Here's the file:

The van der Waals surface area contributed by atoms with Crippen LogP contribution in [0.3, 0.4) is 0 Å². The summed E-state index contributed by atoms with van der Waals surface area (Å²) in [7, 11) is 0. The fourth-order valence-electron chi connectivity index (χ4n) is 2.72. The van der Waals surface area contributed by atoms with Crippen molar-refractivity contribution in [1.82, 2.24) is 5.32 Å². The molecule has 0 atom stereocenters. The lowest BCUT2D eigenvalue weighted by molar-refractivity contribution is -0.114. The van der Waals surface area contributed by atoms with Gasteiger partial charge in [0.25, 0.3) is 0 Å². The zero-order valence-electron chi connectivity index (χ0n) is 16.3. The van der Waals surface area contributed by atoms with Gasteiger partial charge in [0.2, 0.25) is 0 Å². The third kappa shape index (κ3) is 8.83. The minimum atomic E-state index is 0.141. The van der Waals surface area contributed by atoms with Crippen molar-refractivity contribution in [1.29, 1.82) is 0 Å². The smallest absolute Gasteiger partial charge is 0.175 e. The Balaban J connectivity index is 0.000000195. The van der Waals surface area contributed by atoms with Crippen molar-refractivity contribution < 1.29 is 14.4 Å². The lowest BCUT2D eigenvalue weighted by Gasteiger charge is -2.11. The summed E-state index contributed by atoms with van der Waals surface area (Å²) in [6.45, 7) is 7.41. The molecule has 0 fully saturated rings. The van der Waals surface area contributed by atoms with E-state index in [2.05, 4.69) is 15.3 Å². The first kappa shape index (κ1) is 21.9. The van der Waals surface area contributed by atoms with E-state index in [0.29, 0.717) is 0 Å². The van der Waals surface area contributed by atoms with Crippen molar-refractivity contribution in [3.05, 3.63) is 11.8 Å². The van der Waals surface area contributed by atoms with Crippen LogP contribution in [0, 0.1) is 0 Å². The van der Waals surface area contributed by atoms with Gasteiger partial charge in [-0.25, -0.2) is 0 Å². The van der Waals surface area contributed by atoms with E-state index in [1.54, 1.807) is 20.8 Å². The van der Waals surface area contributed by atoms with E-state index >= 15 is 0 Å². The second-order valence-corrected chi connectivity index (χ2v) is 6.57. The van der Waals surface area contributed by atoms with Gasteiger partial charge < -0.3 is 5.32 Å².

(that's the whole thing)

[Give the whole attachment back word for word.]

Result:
The van der Waals surface area contributed by atoms with Crippen LogP contribution in [0.3, 0.4) is 0 Å². The summed E-state index contributed by atoms with van der Waals surface area (Å²) in [7, 11) is 0. The fourth-order valence-electron chi connectivity index (χ4n) is 2.72. The van der Waals surface area contributed by atoms with Crippen molar-refractivity contribution in [1.82, 2.24) is 5.32 Å². The molecule has 0 atom stereocenters. The lowest BCUT2D eigenvalue weighted by molar-refractivity contribution is -0.114. The van der Waals surface area contributed by atoms with Gasteiger partial charge in [0.25, 0.3) is 0 Å². The zero-order valence-electron chi connectivity index (χ0n) is 16.3. The van der Waals surface area contributed by atoms with Gasteiger partial charge in [0.2, 0.25) is 0 Å². The third kappa shape index (κ3) is 8.83. The minimum atomic E-state index is 0.141. The van der Waals surface area contributed by atoms with Crippen molar-refractivity contribution in [1.29, 1.82) is 0 Å². The smallest absolute Gasteiger partial charge is 0.175 e. The Balaban J connectivity index is 0.000000195. The van der Waals surface area contributed by atoms with Crippen molar-refractivity contribution < 1.29 is 14.4 Å². The lowest BCUT2D eigenvalue weighted by Gasteiger charge is -2.11. The summed E-state index contributed by atoms with van der Waals surface area (Å²) in [6.45, 7) is 7.41. The molecule has 0 fully saturated rings. The van der Waals surface area contributed by atoms with E-state index in [2.05, 4.69) is 15.3 Å². The first kappa shape index (κ1) is 21.9. The van der Waals surface area contributed by atoms with E-state index in [0.29, 0.717) is 0 Å². The van der Waals surface area contributed by atoms with Crippen molar-refractivity contribution in [3.05, 3.63) is 11.8 Å². The van der Waals surface area contributed by atoms with Crippen LogP contribution in [0, 0.1) is 0 Å². The van der Waals surface area contributed by atoms with Gasteiger partial charge in [-0.25, -0.2) is 0 Å². The van der Waals surface area contributed by atoms with E-state index in [1.54, 1.807) is 20.8 Å². The van der Waals surface area contributed by atoms with E-state index >= 15 is 0 Å². The second-order valence-corrected chi connectivity index (χ2v) is 6.57. The van der Waals surface area contributed by atoms with Gasteiger partial charge < -0.3 is 5.32 Å².